Bloodborne HIV: Don't Get Stuck!

Protect yourself from bloodborne HIV during healthcare and cosmetic services

Let Us Give Up Our Anti-Gay Prejudice, But Not Just Yet

What chills me most about the UK’s lifting of the ban on gay men donating blood is not the prejudice that lies behind such a ban, though that is shocking enough; it’s the fact that the UK does not appear to have much confidence in its health services. Their ’12 month deferral period’ instead of an outright ban does little to assuage any fear people may have.

If the blood transfusion services are not able to screen blood that may be contaminated with HIV and other blood-borne viruses, why just ban gay men from donating blood? What about people who face other sexual risks? And what about people who face non-sexual risks, for example, those who receive health care or cosmetic services that may not be 100% safe?

Another question that this issue raises is about how well the blood transfusion service can assess risk if they will not allow a donor to donate blood even if they are practicing safe sex. Are these health professionals telling us that safe sex is not really safe, or that it’s not safe enough? Or are they just telling us that they can’t really guarantee the safety of the blood? Are the donors even safe?

I raise these questions because there is always lot of dithering about blood-borne risks for HIV transmission, especially relative to sexual risks. During the Football World Cup in South Africa last year, the media drooled over estimations of how many sex workers would be operating in the various cities where matches were being played, how many customers they would have and various other salacious irrelevance.

But nothing was mentioned about the risks people could face if they went to a dental clinic, a hospital, a tattoo parlor or even a hairdressing salon. Half a million people descended on a few South African cities, the country with the highest number of HIV positive people in the world, and no mention was made of the most serious HIV risks that exist.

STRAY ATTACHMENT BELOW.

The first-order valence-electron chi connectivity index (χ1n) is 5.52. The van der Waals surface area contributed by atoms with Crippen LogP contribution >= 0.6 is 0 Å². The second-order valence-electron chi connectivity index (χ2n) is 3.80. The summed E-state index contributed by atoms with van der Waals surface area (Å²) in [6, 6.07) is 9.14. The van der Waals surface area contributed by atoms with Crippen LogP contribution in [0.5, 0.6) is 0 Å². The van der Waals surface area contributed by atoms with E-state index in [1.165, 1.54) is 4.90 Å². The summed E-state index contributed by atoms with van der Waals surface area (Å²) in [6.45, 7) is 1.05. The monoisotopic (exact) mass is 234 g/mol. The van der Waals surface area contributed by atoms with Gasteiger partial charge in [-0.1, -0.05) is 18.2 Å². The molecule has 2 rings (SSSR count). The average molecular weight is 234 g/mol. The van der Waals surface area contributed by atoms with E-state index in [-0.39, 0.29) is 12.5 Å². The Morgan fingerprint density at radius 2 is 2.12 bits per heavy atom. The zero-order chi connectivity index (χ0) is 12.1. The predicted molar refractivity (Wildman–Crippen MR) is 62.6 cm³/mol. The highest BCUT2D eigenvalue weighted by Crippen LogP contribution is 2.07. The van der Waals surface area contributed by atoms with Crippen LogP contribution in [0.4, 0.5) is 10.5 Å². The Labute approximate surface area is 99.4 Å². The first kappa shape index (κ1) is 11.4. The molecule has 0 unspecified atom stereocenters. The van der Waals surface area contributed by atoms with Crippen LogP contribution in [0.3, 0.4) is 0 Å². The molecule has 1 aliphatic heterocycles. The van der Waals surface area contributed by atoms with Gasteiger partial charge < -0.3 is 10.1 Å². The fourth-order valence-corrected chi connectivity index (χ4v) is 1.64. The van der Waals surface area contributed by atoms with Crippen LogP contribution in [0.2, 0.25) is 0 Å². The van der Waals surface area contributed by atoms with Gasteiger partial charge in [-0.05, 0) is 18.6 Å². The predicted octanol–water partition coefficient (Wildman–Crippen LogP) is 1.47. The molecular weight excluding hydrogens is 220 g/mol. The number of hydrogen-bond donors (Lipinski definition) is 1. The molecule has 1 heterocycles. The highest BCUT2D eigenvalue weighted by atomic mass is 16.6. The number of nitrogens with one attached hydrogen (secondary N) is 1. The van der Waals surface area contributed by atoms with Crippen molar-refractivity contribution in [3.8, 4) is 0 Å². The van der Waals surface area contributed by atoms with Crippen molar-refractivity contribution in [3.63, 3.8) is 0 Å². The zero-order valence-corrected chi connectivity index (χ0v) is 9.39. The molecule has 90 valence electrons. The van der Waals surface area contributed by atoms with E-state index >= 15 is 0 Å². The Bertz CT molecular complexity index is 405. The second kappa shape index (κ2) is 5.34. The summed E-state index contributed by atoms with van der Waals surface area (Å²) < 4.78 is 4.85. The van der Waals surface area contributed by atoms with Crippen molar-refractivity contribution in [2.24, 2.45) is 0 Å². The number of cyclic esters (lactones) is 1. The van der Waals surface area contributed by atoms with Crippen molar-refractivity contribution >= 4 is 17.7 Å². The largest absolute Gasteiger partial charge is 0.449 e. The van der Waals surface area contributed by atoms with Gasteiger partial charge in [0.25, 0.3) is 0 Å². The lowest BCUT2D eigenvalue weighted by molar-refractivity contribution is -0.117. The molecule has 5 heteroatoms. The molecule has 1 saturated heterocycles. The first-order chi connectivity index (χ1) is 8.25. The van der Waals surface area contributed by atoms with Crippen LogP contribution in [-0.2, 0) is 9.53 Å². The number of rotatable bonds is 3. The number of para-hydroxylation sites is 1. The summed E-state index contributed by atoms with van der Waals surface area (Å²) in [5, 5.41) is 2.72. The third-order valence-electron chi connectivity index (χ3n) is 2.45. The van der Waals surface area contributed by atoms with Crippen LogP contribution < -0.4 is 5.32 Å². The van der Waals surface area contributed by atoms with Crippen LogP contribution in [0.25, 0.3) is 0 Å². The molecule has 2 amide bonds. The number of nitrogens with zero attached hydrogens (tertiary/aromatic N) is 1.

Of course, many people from Western countries travelling to African countries get advice from guide books, embassies, travel shops and travel agencies. But these don’t usually extend to cosmetic services. Should the UK also ban blood donations from foreigners, travellers, migrant workers and others suspected of falling into one of these groups? Or perhaps they would settle for a 12 month deferral period for them, too?

One commentator points out that HIV is not purely transmitted by men having sex with men. This is true, a small percentage of people infected in the UK are not gay and/or not male. And a large percentage are infected through intravenous drug use. But more importantly, HIV is not purely transmitted through sex; it is not just a sexually transmitted disease.

HIV risk is not confined to sexual risk. And while health and cosmetic services in Western countries are far less likely to use contaminated instruments now, compared to in the 1980s, the very fact that people still see HIV as an STD is worrying. It means that they will not recognize serious risks when faced with them, nor will they know how to avoid them.

Health providers have a duty to inform people fully about sexual and non-sexual risks and how to avoid them. A selective ban, partial or otherwise, on those felt to be ‘most at risk’ represents a failure to give people comprehensive advice about all types of risk and leads to a piecemeal and, as it happens, stigmatizing health policy.

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